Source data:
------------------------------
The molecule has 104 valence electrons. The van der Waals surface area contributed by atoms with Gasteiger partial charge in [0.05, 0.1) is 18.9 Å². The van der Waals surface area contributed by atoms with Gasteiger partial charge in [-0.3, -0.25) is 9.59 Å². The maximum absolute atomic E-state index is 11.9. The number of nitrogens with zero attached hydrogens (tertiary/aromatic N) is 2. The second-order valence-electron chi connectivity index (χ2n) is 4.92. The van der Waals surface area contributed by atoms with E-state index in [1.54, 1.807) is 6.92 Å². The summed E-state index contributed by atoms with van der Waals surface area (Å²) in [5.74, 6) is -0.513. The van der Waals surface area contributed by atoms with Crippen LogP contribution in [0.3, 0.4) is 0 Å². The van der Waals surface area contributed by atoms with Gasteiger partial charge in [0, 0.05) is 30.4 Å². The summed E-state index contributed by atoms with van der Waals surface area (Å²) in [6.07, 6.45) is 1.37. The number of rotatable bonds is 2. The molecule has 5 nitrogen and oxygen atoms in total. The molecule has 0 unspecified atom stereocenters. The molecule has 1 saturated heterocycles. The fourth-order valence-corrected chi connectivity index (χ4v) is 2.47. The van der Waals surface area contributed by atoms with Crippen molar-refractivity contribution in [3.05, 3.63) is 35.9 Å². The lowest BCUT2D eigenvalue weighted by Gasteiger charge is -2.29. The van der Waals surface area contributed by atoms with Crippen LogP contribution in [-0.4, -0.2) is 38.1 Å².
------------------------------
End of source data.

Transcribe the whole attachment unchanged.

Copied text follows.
The molecule has 104 valence electrons. The van der Waals surface area contributed by atoms with Gasteiger partial charge in [0.05, 0.1) is 18.9 Å². The van der Waals surface area contributed by atoms with Gasteiger partial charge in [-0.3, -0.25) is 9.59 Å². The maximum absolute atomic E-state index is 11.9. The number of nitrogens with zero attached hydrogens (tertiary/aromatic N) is 2. The second-order valence-electron chi connectivity index (χ2n) is 4.92. The van der Waals surface area contributed by atoms with E-state index in [1.54, 1.807) is 6.92 Å². The summed E-state index contributed by atoms with van der Waals surface area (Å²) in [5.74, 6) is -0.513. The van der Waals surface area contributed by atoms with Crippen LogP contribution in [0.3, 0.4) is 0 Å². The van der Waals surface area contributed by atoms with Gasteiger partial charge in [0, 0.05) is 30.4 Å². The summed E-state index contributed by atoms with van der Waals surface area (Å²) in [6.07, 6.45) is 1.37. The number of rotatable bonds is 2. The molecule has 5 nitrogen and oxygen atoms in total. The molecule has 0 unspecified atom stereocenters. The molecule has 1 saturated heterocycles. The fourth-order valence-corrected chi connectivity index (χ4v) is 2.47. The van der Waals surface area contributed by atoms with Crippen molar-refractivity contribution in [3.05, 3.63) is 35.9 Å². The lowest BCUT2D eigenvalue weighted by Gasteiger charge is -2.29. The van der Waals surface area contributed by atoms with Crippen LogP contribution in [-0.4, -0.2) is 38.1 Å².